How to Explore the Mountain States If You HATE Camping

The mountain states have a reputation for attracting the kinds of weekend warriors who get done with work in Denver Friday afternoon and are embarking on a 300-mile bike trip by Saturday morning. With rugged peaks, rushing rivers, red rock canyons and all manner of unforgettable scenery, the mountain states attract the hardcore, but also have plenty to tempt less maniacal adventurers. If you are looking for a mountain state getaway minus the sleeping bag, sore muscles and mosquito bites, here’s how to enjoy the very essence of the mountain states without punishing yourself: 

View of Otis, Hallett and Flattop Mountains from Sprague Lake [Rocky Mountain National Park, Colorado]

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Rocky Mountain National Park, Colo. | Sure you can stay in campgrounds, bivouac in the wilderness, but there are plenty of lower impact ways to enjoy the majesty of the Rocky Mountains. Find a hotel room in nearby Estes Park or Grand Lake and then you can take on the park any way you want to. The park’s elevation tops out over 12,000 ft, so it’s essential that you take it slow, especially for the first few days. Start things off right with a stunning drive on a Colorado scenic byway. The popular Trail Ridge Road lets you take in the whole sweep of the Rocky Mountains from a variety of pull-outs and viewpoints. Day two, dig a little deeper on a short walk or nature trail. Keep your eyes peeled for elk, big-horn sheep and mule deer.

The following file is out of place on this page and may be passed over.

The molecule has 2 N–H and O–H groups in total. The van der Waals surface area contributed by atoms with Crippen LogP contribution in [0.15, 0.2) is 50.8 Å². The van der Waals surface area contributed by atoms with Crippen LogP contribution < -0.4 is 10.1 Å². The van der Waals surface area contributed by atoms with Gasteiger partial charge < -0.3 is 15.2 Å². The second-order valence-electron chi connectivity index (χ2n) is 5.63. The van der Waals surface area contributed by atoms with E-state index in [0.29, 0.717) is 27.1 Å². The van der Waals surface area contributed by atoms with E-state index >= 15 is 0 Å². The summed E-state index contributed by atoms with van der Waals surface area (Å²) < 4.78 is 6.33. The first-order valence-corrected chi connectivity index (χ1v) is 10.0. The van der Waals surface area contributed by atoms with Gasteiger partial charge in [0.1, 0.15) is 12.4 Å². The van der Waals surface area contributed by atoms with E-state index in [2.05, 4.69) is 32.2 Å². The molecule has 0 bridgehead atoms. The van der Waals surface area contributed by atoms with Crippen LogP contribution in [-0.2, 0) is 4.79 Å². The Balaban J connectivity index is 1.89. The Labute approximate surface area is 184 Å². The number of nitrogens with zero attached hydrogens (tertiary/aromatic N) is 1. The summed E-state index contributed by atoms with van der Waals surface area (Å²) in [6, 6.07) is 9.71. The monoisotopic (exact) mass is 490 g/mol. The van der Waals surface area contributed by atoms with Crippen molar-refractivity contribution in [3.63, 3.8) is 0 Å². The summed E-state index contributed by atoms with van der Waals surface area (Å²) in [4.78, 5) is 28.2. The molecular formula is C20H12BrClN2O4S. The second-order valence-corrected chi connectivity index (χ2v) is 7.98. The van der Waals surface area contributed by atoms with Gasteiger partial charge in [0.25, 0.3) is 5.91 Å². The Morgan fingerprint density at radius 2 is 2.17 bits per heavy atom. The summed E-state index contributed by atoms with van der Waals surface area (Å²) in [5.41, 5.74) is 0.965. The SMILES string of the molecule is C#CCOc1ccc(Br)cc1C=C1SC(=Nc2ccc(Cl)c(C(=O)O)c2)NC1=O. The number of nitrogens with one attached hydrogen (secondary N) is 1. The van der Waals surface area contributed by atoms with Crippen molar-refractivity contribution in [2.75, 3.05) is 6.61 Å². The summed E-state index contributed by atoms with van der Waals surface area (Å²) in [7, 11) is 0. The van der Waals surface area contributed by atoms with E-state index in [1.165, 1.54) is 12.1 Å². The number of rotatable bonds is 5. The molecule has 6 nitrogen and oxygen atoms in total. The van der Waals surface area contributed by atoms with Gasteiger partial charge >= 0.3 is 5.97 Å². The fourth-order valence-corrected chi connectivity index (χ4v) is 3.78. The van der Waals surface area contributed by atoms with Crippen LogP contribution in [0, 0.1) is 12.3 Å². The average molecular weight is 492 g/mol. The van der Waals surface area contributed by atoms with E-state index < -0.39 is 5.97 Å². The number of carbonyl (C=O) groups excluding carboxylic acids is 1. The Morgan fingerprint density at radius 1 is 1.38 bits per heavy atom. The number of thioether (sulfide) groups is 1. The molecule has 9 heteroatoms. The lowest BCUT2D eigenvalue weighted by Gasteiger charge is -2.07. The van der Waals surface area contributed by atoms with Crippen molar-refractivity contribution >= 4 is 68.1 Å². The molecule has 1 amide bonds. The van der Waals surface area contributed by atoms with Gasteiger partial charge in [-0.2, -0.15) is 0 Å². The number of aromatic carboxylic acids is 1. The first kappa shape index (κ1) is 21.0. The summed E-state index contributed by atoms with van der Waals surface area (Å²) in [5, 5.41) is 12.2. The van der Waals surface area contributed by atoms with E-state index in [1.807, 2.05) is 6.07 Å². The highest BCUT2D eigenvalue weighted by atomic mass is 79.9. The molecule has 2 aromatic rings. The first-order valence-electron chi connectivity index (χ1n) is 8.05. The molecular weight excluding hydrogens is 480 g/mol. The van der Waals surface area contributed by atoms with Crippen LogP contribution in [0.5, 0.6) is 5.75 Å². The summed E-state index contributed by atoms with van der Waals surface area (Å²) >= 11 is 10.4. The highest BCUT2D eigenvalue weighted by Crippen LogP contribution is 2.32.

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Carmen Fifield

The delight of finding an unknown park, a captivating history museum or a fantastic desert means exploration is never far from Carmen Fifield’s mind. Carmen’s favorite travel memories include biking to historic sites on the island of Guernsey, huffing and puffing up the stairs to the Great Wall of China and eating the most delicious crab cake ever in Halifax, Nova Scotia.

Carmen’s Favorite Travel Tip: Say goodbye to airplane food and tuck some fruit and your favorite sandwich into your carry-on.